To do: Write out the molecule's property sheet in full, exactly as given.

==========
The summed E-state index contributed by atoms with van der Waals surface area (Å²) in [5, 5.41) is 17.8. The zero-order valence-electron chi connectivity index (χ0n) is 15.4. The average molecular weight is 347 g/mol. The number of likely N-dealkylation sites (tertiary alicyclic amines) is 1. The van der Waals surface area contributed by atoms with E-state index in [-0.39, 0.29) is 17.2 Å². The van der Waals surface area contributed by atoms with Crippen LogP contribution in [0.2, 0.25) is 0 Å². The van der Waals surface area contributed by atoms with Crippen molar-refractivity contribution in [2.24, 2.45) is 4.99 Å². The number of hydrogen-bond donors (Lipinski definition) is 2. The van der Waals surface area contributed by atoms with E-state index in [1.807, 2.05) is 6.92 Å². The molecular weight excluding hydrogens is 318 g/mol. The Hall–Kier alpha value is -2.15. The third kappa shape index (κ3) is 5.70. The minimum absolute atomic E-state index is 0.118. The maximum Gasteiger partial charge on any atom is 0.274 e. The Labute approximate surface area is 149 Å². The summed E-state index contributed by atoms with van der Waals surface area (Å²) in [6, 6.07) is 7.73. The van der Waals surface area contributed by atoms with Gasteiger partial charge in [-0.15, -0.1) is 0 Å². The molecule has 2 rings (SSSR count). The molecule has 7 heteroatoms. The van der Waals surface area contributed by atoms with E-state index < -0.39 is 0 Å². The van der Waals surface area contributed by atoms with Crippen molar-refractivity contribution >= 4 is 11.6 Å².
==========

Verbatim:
The summed E-state index contributed by atoms with van der Waals surface area (Å²) in [5, 5.41) is 17.8. The zero-order valence-electron chi connectivity index (χ0n) is 15.4. The average molecular weight is 347 g/mol. The number of likely N-dealkylation sites (tertiary alicyclic amines) is 1. The van der Waals surface area contributed by atoms with E-state index in [-0.39, 0.29) is 17.2 Å². The van der Waals surface area contributed by atoms with Crippen LogP contribution in [0.2, 0.25) is 0 Å². The van der Waals surface area contributed by atoms with Crippen molar-refractivity contribution in [2.24, 2.45) is 4.99 Å². The number of hydrogen-bond donors (Lipinski definition) is 2. The van der Waals surface area contributed by atoms with E-state index in [1.807, 2.05) is 6.92 Å². The molecular weight excluding hydrogens is 318 g/mol. The Hall–Kier alpha value is -2.15. The third kappa shape index (κ3) is 5.70. The minimum absolute atomic E-state index is 0.118. The maximum Gasteiger partial charge on any atom is 0.274 e. The Labute approximate surface area is 149 Å². The summed E-state index contributed by atoms with van der Waals surface area (Å²) in [6, 6.07) is 7.73. The van der Waals surface area contributed by atoms with Gasteiger partial charge in [-0.15, -0.1) is 0 Å². The molecule has 2 rings (SSSR count). The molecule has 7 heteroatoms. The van der Waals surface area contributed by atoms with E-state index < -0.39 is 0 Å². The van der Waals surface area contributed by atoms with Crippen molar-refractivity contribution >= 4 is 11.6 Å².